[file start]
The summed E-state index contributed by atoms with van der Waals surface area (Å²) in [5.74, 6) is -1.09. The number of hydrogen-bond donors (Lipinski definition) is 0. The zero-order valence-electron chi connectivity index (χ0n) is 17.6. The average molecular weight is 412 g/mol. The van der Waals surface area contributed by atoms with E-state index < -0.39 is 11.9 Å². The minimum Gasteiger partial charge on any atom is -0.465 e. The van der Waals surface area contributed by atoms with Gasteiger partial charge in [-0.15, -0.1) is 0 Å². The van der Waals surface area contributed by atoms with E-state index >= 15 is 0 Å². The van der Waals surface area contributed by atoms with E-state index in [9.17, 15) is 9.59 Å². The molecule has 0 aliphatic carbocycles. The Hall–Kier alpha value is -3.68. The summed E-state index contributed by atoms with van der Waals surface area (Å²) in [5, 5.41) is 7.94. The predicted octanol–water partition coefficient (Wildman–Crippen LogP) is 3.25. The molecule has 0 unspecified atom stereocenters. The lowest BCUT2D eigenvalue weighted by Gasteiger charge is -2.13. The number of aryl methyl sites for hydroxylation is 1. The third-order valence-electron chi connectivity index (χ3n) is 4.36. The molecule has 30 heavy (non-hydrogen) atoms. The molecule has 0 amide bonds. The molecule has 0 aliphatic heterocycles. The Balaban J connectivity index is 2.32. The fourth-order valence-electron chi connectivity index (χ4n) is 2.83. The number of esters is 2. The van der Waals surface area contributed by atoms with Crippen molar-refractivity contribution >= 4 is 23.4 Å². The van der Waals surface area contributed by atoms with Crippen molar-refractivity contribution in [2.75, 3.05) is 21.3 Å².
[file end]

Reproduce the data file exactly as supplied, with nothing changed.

The summed E-state index contributed by atoms with van der Waals surface area (Å²) in [5.74, 6) is -1.09. The number of hydrogen-bond donors (Lipinski definition) is 0. The zero-order valence-electron chi connectivity index (χ0n) is 17.6. The average molecular weight is 412 g/mol. The van der Waals surface area contributed by atoms with E-state index < -0.39 is 11.9 Å². The minimum Gasteiger partial charge on any atom is -0.465 e. The van der Waals surface area contributed by atoms with Gasteiger partial charge in [-0.15, -0.1) is 0 Å². The van der Waals surface area contributed by atoms with E-state index >= 15 is 0 Å². The van der Waals surface area contributed by atoms with E-state index in [9.17, 15) is 9.59 Å². The molecule has 0 aliphatic carbocycles. The Hall–Kier alpha value is -3.68. The summed E-state index contributed by atoms with van der Waals surface area (Å²) in [5, 5.41) is 7.94. The predicted octanol–water partition coefficient (Wildman–Crippen LogP) is 3.25. The molecule has 0 unspecified atom stereocenters. The lowest BCUT2D eigenvalue weighted by Gasteiger charge is -2.13. The number of aryl methyl sites for hydroxylation is 1. The third-order valence-electron chi connectivity index (χ3n) is 4.36. The molecule has 30 heavy (non-hydrogen) atoms. The molecule has 0 amide bonds. The molecule has 0 aliphatic heterocycles. The Balaban J connectivity index is 2.32. The fourth-order valence-electron chi connectivity index (χ4n) is 2.83. The number of esters is 2. The van der Waals surface area contributed by atoms with Crippen molar-refractivity contribution >= 4 is 23.4 Å². The van der Waals surface area contributed by atoms with Crippen molar-refractivity contribution in [2.75, 3.05) is 21.3 Å².